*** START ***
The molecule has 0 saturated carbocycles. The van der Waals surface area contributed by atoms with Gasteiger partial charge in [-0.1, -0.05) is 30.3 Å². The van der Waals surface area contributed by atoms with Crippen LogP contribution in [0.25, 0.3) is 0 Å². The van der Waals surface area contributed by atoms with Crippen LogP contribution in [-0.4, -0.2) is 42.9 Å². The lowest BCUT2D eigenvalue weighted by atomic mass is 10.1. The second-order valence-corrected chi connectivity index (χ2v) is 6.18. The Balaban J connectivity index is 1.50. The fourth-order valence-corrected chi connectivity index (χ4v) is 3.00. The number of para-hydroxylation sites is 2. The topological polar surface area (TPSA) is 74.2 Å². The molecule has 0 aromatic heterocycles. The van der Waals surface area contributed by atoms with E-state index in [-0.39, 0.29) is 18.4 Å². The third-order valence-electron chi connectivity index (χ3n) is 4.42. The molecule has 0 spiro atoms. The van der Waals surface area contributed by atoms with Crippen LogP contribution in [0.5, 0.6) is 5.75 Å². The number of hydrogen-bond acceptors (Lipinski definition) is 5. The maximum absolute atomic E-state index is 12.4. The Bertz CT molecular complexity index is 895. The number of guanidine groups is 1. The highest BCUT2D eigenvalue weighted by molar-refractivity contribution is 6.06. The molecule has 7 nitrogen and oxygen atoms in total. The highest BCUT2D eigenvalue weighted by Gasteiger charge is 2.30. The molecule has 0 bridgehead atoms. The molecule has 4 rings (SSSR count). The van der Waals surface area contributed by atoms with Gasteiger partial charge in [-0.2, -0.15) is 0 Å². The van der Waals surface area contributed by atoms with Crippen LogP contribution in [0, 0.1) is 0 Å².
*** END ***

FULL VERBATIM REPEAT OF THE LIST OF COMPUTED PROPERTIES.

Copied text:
The molecule has 0 saturated carbocycles. The van der Waals surface area contributed by atoms with Gasteiger partial charge in [-0.1, -0.05) is 30.3 Å². The van der Waals surface area contributed by atoms with Crippen LogP contribution in [0.25, 0.3) is 0 Å². The van der Waals surface area contributed by atoms with Crippen LogP contribution in [-0.4, -0.2) is 42.9 Å². The lowest BCUT2D eigenvalue weighted by atomic mass is 10.1. The second-order valence-corrected chi connectivity index (χ2v) is 6.18. The Balaban J connectivity index is 1.50. The fourth-order valence-corrected chi connectivity index (χ4v) is 3.00. The number of para-hydroxylation sites is 2. The topological polar surface area (TPSA) is 74.2 Å². The molecule has 0 aromatic heterocycles. The van der Waals surface area contributed by atoms with E-state index in [-0.39, 0.29) is 18.4 Å². The third-order valence-electron chi connectivity index (χ3n) is 4.42. The molecule has 0 spiro atoms. The van der Waals surface area contributed by atoms with Crippen LogP contribution in [0.5, 0.6) is 5.75 Å². The number of hydrogen-bond acceptors (Lipinski definition) is 5. The maximum absolute atomic E-state index is 12.4. The Bertz CT molecular complexity index is 895. The number of guanidine groups is 1. The highest BCUT2D eigenvalue weighted by molar-refractivity contribution is 6.06. The molecule has 7 nitrogen and oxygen atoms in total. The highest BCUT2D eigenvalue weighted by Gasteiger charge is 2.30. The molecule has 0 bridgehead atoms. The molecule has 4 rings (SSSR count). The van der Waals surface area contributed by atoms with Gasteiger partial charge in [-0.2, -0.15) is 0 Å². The van der Waals surface area contributed by atoms with Crippen LogP contribution in [0, 0.1) is 0 Å².